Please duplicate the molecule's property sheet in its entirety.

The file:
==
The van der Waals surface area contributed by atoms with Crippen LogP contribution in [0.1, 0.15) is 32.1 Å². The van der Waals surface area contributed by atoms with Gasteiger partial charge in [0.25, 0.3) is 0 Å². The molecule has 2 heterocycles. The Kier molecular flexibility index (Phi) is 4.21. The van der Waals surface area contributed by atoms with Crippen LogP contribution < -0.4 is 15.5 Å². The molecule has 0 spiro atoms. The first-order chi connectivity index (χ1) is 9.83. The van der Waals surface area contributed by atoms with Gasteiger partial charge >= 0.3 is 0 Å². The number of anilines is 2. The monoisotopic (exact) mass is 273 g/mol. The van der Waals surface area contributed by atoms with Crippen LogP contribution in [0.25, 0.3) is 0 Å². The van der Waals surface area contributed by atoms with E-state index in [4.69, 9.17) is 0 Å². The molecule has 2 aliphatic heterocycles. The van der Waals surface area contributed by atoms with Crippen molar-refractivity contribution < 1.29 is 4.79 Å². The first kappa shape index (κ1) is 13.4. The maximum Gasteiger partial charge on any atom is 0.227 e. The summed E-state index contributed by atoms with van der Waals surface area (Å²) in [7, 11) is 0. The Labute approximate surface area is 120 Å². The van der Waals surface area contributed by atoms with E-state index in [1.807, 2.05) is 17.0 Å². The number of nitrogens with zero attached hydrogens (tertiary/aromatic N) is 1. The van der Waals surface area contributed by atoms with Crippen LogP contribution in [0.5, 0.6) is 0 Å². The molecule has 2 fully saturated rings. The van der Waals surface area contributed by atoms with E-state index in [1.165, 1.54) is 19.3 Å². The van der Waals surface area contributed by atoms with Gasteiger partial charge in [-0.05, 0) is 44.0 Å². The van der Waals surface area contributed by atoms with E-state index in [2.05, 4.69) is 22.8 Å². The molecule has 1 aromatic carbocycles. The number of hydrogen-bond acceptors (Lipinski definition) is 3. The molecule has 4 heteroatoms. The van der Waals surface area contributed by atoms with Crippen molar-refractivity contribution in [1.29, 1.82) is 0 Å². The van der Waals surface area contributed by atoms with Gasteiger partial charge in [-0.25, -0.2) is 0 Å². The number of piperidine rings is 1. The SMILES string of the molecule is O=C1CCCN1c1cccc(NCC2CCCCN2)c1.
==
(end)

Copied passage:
The van der Waals surface area contributed by atoms with Crippen LogP contribution in [0.1, 0.15) is 32.1 Å². The van der Waals surface area contributed by atoms with Gasteiger partial charge in [0.25, 0.3) is 0 Å². The molecule has 2 heterocycles. The Kier molecular flexibility index (Phi) is 4.21. The van der Waals surface area contributed by atoms with Crippen LogP contribution < -0.4 is 15.5 Å². The molecule has 0 spiro atoms. The first-order chi connectivity index (χ1) is 9.83. The van der Waals surface area contributed by atoms with Gasteiger partial charge >= 0.3 is 0 Å². The number of anilines is 2. The monoisotopic (exact) mass is 273 g/mol. The van der Waals surface area contributed by atoms with Crippen LogP contribution in [0.25, 0.3) is 0 Å². The van der Waals surface area contributed by atoms with E-state index in [4.69, 9.17) is 0 Å². The molecule has 2 aliphatic heterocycles. The van der Waals surface area contributed by atoms with Crippen molar-refractivity contribution < 1.29 is 4.79 Å². The first kappa shape index (κ1) is 13.4. The maximum Gasteiger partial charge on any atom is 0.227 e. The summed E-state index contributed by atoms with van der Waals surface area (Å²) in [7, 11) is 0. The Labute approximate surface area is 120 Å². The van der Waals surface area contributed by atoms with E-state index in [1.807, 2.05) is 17.0 Å². The number of nitrogens with zero attached hydrogens (tertiary/aromatic N) is 1. The van der Waals surface area contributed by atoms with Crippen LogP contribution in [0.5, 0.6) is 0 Å². The molecule has 2 fully saturated rings. The van der Waals surface area contributed by atoms with E-state index in [1.165, 1.54) is 19.3 Å². The van der Waals surface area contributed by atoms with Gasteiger partial charge in [-0.05, 0) is 44.0 Å². The van der Waals surface area contributed by atoms with E-state index in [2.05, 4.69) is 22.8 Å². The molecule has 1 aromatic carbocycles. The number of hydrogen-bond acceptors (Lipinski definition) is 3. The molecule has 4 heteroatoms. The van der Waals surface area contributed by atoms with Crippen molar-refractivity contribution in [1.29, 1.82) is 0 Å². The van der Waals surface area contributed by atoms with Gasteiger partial charge in [-0.25, -0.2) is 0 Å². The number of piperidine rings is 1. The SMILES string of the molecule is O=C1CCCN1c1cccc(NCC2CCCCN2)c1.